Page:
How to connect a bluetooth keyboard in Ubuntu 9.04 Jaunty and 9.10 Karmic (workaround)


Here’s a quick workaround for connecting and reconnecting a bluetooth keyboard (or any bluetooth device for that matter) in Ubuntu Jaunty and Karmic, even after rebooting. In short it’s a shell script that keeps connecting to your device in the background on a regular interval. Dirty? Absolutely. Does it work? Absolutely, no bluetooth configuration required at all.

Originally, this whole workaround came from a post on by Unkie, which I modified only slightly (I’m plantface there). This workaround revolves around hidd, which was removed in Ubuntu 9.04 which you can get back as follows:

Hidd is a tool that works like a charm for scanning and connecting to bluetooth devices. It’s still used these days because the Ubuntu dev team somehow manages to kill bluetooth support every new version. There are so many tutorials and flavors floating around to get a bluetooth device working and apparently with so little success that hidd remains popular. With 9.04 they gave bluetooth an overhaul and deprecated hidd.

Anyway, here’s the shell script that keeps connecting your keyboard. There’s one catch though: I haven’t figured out how to let the keyboard sleep, awake and reconnect itself, so you’ll need to hit the reset button on the keyboard to reveal itself to the bluetooth adapter looking for it. Reconnecting this way requires thus one extra manual action before it reconnects (same thing goes for when you rebooted). But it reconnects when you want it to, which is what I’m content with for the moment, considering the alternative.

  1. First create a new file for the script:
    Add the following script:
    Close and save.

    Note: that AA:BB address should be the MAC address of your keyboard. You can find it using the new bluetooth tool hcitool scan (make sure your keyboard is findable by hitting its reset switch) or with hidd –search, which coincidently will automatically attempt to connect your device while scanning it.

    EDIT: August 8th, 2010
    I updated the above script to react much more quickly and avoid unnecessary connect attempts:

  2. Next we’ll make sure it’ll run in the background when booted. Create a new boot entry:

    Add the following script:

    Close and save.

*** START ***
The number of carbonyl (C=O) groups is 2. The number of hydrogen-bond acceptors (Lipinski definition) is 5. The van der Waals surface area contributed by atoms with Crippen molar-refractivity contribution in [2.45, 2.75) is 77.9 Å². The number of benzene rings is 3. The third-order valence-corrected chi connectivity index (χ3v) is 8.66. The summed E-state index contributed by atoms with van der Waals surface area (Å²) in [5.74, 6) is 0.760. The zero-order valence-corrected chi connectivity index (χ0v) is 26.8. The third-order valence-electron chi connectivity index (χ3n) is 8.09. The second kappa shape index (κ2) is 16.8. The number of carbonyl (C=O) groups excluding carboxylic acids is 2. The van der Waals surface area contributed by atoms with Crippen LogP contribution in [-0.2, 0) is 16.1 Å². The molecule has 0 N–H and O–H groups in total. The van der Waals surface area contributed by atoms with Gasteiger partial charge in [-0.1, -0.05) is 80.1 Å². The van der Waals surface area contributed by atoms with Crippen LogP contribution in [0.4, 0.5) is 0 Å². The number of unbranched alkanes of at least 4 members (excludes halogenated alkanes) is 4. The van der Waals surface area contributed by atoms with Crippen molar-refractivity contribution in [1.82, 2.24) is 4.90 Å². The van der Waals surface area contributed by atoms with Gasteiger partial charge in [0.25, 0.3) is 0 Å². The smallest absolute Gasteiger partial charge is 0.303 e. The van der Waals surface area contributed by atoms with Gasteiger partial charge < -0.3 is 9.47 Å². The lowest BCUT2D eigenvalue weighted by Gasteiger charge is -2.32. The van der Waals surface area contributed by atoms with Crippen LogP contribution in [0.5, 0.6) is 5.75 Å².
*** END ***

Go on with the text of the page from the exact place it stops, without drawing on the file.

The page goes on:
3. Give both files execution rights with chmod +x {filename}
  4. Now run the following command to get the script executing during boot:

Reboot and check if it works. Remember to hit your keyboard’s reset switch when you want Ubuntu to connect your keyboard.

  • Peter Davoust

    Thank you very much! After a few days of fighting with this problem and making no progress, I stumbled upon this post and my keyboard connects effortlessly at startup. It’s curious that there seems to be no alternative to Bluez. I guess it works pretty well, but it’s a devil to use.


  • Alex J

    Works great, except my auto-connected bluetooth device doesn’t input!
    If I stop auto connect and manually connect to input service, I can use the ps3 bd remote to navigate xbmc. Am I missing a hidd config to auto connect to inputservice?


  • Sergi

    Year 2015, Raspberry Pi 2 running Raspbian. Samsung VG-KBD1500. One day researching till I found this post.

    Works great from the boot and powering off/on the keyboard (and pressing the pairing button again).

    Thank you!


  • Bernardo

    Great Article!
    if you add an else to exit your loop you will save some cpu.

    #! /bin/bash


    while (sleep 1)
    connected=sudo hidd --show > /dev/null
    if [[ ! $connected =~ .*${address}.* ]] ; then
    sudo hidd –connect ${address} > /dev/null 2>&1


  • Bend3r

    I tried this in Ubuntu Xenial 16.04 and it didn’t work. In the last step (sudo update-rc.d keyboard defaults) I get this message:

    insserv: warning: script ‘keyboard’ missing LSB tags and overrides

    After googling I added this to the script after the ‘#!/bin/sh’ line:

    # Provides: blabla
    # Required-Start: $syslog
    # Required-Stop: $syslog
    # Default-Start: 2 3 4 5
    # Default-Stop: 0 1 6
    # Short-Description: blabla
    # Description:

    I stopped complaining, but still doesn’t connect with the keyboard.


  • Bend3r

    It stopped complaining.


  • Flurrywinde

    @Bend3r, did you ever get it to work? I’m also on Ubuntu 16.04, and my keyboard doesn’t auto-connect at startup. I have to manually hit a key and wait for it to connect. bluetoothctl‘s connect command gives: “Failed to connect: org.bluez.Error.Failed.” Do you think this hidd way will work when this doesn’t? I’m afraid to install bluez-compat lest it breaks something. Needless fear? Maybe, but…


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